On the day of the wedding, according to the Russian custom (the
princess and Darya Alexandrovna insisted on strictly keeping all
the customs), Levin did not see his betrothed, and dined at his
hotel with three bachelor friends, casually brought together at
his rooms. These were Sergey Ivanovitch, Katavasov, a university
friend, now professor of natural science, whom Levin had met in
the street and insisted on taking home with him, and Tchirikov,
his best man, a Moscow conciliation-board judge, Levin's
companion in his bear-hunts. The dinner was a very merry one:
Sergey Ivanovitch was in his happiest mood, and was much amused
by Katavasov's originality. Katavasov, feeling his originality
was appreciated and understood, made the most of it. Tchirikov
always gave a lively and good-humored support to conversation of
"See, now," said Katavasov, drawling his words from a habit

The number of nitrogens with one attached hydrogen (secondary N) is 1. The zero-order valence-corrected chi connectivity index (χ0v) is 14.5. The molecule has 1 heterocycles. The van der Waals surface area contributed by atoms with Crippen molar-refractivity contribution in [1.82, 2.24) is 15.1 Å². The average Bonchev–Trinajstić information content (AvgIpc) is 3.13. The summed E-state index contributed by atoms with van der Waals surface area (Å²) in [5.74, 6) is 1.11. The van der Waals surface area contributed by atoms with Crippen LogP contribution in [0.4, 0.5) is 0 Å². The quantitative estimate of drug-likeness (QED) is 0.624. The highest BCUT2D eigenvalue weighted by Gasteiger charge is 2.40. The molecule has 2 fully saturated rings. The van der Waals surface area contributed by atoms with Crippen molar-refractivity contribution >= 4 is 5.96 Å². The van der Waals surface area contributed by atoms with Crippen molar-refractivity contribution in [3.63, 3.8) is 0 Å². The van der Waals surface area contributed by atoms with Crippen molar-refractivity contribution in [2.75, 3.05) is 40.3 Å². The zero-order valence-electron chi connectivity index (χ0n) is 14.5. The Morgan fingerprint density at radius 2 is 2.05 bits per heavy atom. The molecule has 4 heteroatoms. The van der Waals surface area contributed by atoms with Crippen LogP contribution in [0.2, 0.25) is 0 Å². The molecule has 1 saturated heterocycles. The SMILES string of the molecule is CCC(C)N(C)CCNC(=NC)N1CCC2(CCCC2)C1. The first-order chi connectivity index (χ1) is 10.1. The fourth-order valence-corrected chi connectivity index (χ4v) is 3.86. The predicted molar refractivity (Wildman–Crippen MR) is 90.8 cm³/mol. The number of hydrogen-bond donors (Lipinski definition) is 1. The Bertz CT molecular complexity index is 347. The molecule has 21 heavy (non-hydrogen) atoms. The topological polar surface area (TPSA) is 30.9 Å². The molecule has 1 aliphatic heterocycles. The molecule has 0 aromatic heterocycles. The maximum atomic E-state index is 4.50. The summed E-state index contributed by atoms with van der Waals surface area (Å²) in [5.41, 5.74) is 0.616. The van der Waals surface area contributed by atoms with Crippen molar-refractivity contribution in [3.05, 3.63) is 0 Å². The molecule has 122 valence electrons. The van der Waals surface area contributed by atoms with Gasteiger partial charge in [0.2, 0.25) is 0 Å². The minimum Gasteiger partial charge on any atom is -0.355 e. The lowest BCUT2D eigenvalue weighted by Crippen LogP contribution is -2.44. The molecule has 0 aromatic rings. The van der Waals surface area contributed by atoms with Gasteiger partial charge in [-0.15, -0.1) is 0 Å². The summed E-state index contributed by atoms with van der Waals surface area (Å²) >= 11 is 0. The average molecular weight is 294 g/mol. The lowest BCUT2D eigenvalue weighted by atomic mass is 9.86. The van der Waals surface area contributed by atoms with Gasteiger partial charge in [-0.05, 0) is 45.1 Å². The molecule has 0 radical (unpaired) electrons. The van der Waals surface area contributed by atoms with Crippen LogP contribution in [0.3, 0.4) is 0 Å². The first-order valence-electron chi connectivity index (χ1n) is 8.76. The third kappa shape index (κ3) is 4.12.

acquired in the lecture-room, "what a capable fellow was our
friend Konstantin Dmitrievitch. I'm not speaking of present
company, for he's absent. At the time he left the university he
was fond of science, took an interest in humanity; now one-half
of his abilities is devoted to deceiving himself, and the other
to justifying the deceit."
"A more determined enemy of matrimony than you I never saw," said
"Oh, no, I'm not an enemy of matrimony. I'm in favor of division
of labor. People who can do nothing else ought to rear people
while the rest work for their happiness and enlightenment.
That's how I look at it. To muddle up two trades is the error of
the amateur; I'm not one of their number."
"How happy I shall be when I hear that you're in love!" said
Levin. "Please invite me to the wedding."
"I'm in love now."
"Yes, with a cuttlefish! You know," Levin turned to his brother,
"Mihail Semyonovitch is writing a work on the digestive organs of
"Now, make a muddle of it! It doesn't matter what about. And
the fact is, I certainly do love cuttlefish."